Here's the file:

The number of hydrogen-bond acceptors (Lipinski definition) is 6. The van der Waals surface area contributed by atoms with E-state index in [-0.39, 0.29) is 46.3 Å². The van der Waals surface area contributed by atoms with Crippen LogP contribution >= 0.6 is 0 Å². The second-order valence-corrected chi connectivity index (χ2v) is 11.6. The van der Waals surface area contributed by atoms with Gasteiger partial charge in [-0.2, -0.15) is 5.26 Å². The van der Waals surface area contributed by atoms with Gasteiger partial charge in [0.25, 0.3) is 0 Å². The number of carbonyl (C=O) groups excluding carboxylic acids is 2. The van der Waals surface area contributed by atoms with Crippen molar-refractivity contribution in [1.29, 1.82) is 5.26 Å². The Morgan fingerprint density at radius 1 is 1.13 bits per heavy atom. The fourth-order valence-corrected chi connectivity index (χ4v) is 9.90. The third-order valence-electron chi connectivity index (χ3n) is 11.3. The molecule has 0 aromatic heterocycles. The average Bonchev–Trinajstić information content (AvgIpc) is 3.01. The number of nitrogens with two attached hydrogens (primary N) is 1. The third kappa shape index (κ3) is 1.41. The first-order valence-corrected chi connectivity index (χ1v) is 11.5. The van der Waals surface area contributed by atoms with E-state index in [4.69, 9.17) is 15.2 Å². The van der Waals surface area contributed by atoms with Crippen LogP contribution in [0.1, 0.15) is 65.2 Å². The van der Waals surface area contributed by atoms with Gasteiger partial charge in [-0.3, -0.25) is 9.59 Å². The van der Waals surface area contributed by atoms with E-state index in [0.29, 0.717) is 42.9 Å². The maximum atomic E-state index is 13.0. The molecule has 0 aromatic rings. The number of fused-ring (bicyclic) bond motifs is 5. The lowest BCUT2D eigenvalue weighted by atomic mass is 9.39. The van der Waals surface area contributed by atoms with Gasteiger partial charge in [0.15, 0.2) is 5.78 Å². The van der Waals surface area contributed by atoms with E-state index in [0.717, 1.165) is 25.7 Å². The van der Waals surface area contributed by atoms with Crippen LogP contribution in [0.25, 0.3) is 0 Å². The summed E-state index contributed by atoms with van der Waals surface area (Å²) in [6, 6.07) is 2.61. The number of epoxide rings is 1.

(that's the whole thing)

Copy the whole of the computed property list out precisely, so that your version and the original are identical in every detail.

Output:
The number of hydrogen-bond acceptors (Lipinski definition) is 6. The van der Waals surface area contributed by atoms with E-state index in [-0.39, 0.29) is 46.3 Å². The van der Waals surface area contributed by atoms with Crippen LogP contribution >= 0.6 is 0 Å². The second-order valence-corrected chi connectivity index (χ2v) is 11.6. The van der Waals surface area contributed by atoms with Gasteiger partial charge in [-0.2, -0.15) is 5.26 Å². The van der Waals surface area contributed by atoms with Gasteiger partial charge in [0.25, 0.3) is 0 Å². The number of carbonyl (C=O) groups excluding carboxylic acids is 2. The van der Waals surface area contributed by atoms with Crippen molar-refractivity contribution in [1.29, 1.82) is 5.26 Å². The Morgan fingerprint density at radius 1 is 1.13 bits per heavy atom. The fourth-order valence-corrected chi connectivity index (χ4v) is 9.90. The third-order valence-electron chi connectivity index (χ3n) is 11.3. The molecule has 0 aromatic heterocycles. The average Bonchev–Trinajstić information content (AvgIpc) is 3.01. The number of nitrogens with two attached hydrogens (primary N) is 1. The third kappa shape index (κ3) is 1.41. The first-order valence-corrected chi connectivity index (χ1v) is 11.5. The van der Waals surface area contributed by atoms with E-state index in [4.69, 9.17) is 15.2 Å². The van der Waals surface area contributed by atoms with Crippen LogP contribution in [0.1, 0.15) is 65.2 Å². The van der Waals surface area contributed by atoms with Gasteiger partial charge in [-0.3, -0.25) is 9.59 Å². The van der Waals surface area contributed by atoms with E-state index in [0.29, 0.717) is 42.9 Å². The maximum atomic E-state index is 13.0. The molecule has 0 aromatic rings. The number of fused-ring (bicyclic) bond motifs is 5. The lowest BCUT2D eigenvalue weighted by atomic mass is 9.39. The van der Waals surface area contributed by atoms with Gasteiger partial charge in [0.15, 0.2) is 5.78 Å². The van der Waals surface area contributed by atoms with E-state index in [0.717, 1.165) is 25.7 Å². The van der Waals surface area contributed by atoms with Crippen LogP contribution in [0.25, 0.3) is 0 Å². The summed E-state index contributed by atoms with van der Waals surface area (Å²) in [6, 6.07) is 2.61. The number of epoxide rings is 1.